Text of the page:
Tag Archive: higher risk

Study: Noise and air pollution adversely affect heart health

Photo credit: G.M. Briggs

CTV News reports that a new European study has found that exposure to excessive traffic noise is linked to a higher risk of heart disease. What makes this study particularly interesting, is that “[a]lthough air pollution has already been linked to an increased risk of heart disease, stroke, asthma, and risk of death, and noise pollution linked to raised blood pressure, disturbed sleep, and an increase in stress hormones, until now little research has been carried out on the effects of noise pollution and air pollution — which are often found together — on health.”

For purposes of the study, “noise pollution” was defined as “noise louder than conversation level — around 60 decibels (dB).”  To determine the effect of noise pollution on health, “the researchers tested the participants’ blood for a range of biological markers that could indicate heart disease…and blood sugar levels, which are linked to heart disease, diabetes and stroke at higher levels.” After taking into account lifestyle factors (age, sex, smoking habits, etc.), the researchers found “an increase of just 5dB in noise levels was linked to 0.3% higher blood sugar levels than those living in quieter neighborhoods.”

But the bad news about noise pollution doesn’t end there. The researchers “also believe noise could be increasing the risk of heart disease by causing long-term psychological stress due to lack of sleep and an increase in the production of stress hormones.”

The results should not be entirely surprising. Anna Hansell, one of the authors of the new study, was the lead author on a study linking noise to adverse health effects in BMJ in 2013, and a senior author on another study  linking road traffic noise and cardiovascular morbidity, in 2015.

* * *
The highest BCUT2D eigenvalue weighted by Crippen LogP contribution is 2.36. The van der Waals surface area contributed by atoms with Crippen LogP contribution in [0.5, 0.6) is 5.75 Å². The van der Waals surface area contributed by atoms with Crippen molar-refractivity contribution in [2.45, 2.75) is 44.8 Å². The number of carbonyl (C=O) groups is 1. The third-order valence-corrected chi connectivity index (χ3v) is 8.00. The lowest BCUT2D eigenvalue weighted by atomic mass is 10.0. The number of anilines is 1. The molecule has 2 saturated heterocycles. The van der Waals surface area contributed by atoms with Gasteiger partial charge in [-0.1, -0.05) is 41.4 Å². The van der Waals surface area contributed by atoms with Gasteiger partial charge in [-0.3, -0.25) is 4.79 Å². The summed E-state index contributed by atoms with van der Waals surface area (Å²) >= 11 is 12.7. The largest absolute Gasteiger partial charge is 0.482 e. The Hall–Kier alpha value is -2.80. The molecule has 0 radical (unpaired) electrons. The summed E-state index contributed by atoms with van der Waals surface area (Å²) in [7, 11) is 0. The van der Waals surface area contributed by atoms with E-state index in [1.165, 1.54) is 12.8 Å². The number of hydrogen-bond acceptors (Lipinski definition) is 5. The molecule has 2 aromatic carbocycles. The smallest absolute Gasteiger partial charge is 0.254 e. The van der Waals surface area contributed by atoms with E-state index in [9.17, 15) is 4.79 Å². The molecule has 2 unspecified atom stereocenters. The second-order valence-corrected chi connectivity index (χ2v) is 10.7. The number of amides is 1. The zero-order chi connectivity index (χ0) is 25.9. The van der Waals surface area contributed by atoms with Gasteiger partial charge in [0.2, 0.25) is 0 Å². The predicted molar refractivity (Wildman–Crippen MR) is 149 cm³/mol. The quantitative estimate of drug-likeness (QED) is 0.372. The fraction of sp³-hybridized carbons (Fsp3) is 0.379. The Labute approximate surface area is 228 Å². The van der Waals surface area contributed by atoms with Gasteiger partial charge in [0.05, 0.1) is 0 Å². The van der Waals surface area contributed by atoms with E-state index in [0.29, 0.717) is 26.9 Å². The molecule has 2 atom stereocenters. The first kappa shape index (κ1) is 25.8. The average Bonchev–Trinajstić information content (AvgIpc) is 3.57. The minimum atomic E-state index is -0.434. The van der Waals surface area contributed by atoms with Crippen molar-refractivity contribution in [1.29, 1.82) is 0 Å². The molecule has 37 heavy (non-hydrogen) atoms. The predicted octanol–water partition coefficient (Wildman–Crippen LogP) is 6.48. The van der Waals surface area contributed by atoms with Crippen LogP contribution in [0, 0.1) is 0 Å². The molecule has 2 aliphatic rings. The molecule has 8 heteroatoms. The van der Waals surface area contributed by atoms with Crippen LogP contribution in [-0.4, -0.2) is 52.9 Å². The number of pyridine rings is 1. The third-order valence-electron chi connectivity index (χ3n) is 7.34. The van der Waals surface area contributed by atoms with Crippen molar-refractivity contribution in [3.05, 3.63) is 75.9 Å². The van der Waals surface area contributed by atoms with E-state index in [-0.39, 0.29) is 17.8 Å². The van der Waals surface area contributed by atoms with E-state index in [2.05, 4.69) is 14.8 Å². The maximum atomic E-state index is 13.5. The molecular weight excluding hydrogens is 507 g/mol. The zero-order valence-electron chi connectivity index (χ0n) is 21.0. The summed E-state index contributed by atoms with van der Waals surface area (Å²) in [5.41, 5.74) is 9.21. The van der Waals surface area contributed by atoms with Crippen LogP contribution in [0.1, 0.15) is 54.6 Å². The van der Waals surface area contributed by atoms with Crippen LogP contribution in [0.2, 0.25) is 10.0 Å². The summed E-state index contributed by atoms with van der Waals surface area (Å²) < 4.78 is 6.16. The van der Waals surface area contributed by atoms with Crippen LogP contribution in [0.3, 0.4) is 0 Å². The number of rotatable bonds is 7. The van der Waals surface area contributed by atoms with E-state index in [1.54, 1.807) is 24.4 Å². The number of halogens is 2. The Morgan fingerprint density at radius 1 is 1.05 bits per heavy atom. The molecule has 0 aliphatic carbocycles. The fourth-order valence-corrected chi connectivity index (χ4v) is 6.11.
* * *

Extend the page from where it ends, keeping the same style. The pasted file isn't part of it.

Additional studies will follow, as the researchers intend to continue their efforts “to add to the limited body of research in this area.”

 

What can you do to protect your children’s hearing?

Doctors say kids are at higher risk for hearing loss. Dr. Rachel Wood, an audiologist with the LSU Health and Sciences Center, studies and treats hearing loss patients, and increasingly she is seeing younger patients. Dr. Wood says that there are a “growing number of factors that cause hearing loss.” One particular concern is that “[c]hildren especially can plug into their phone and crank up the volume, turn up the sound effects on video games, or even watch rock concerts on their computers.”

Dr. Wood finds headphones to be “especially troubling,” stating:

There are tiny sensors in your inner ear that are very sensitive. Loud sounds damage those sensors, and if they’re destroyed, they will never grow back, which leads to hearing loss. The amount of damage is based on the volume of the sound and how close the sound is to your ear. Since headphones put the sound right next to those sensors, it magnifies the damage.

So what can you do to protect your child’s hearing?  Dr. Wood suggests that parents set volume limits on electronic devices such as phones.  She also advises parents to impose time limits for using headphones and have their children take a break every 30 to 60 minutes.  Finally, if your children are going to events with loud noises, such as concerts or fireworks displays, hand them a pair of ear plugs.  Purchased in bulk, ear plugs are a cheap and easy way to protect your children’s hearing.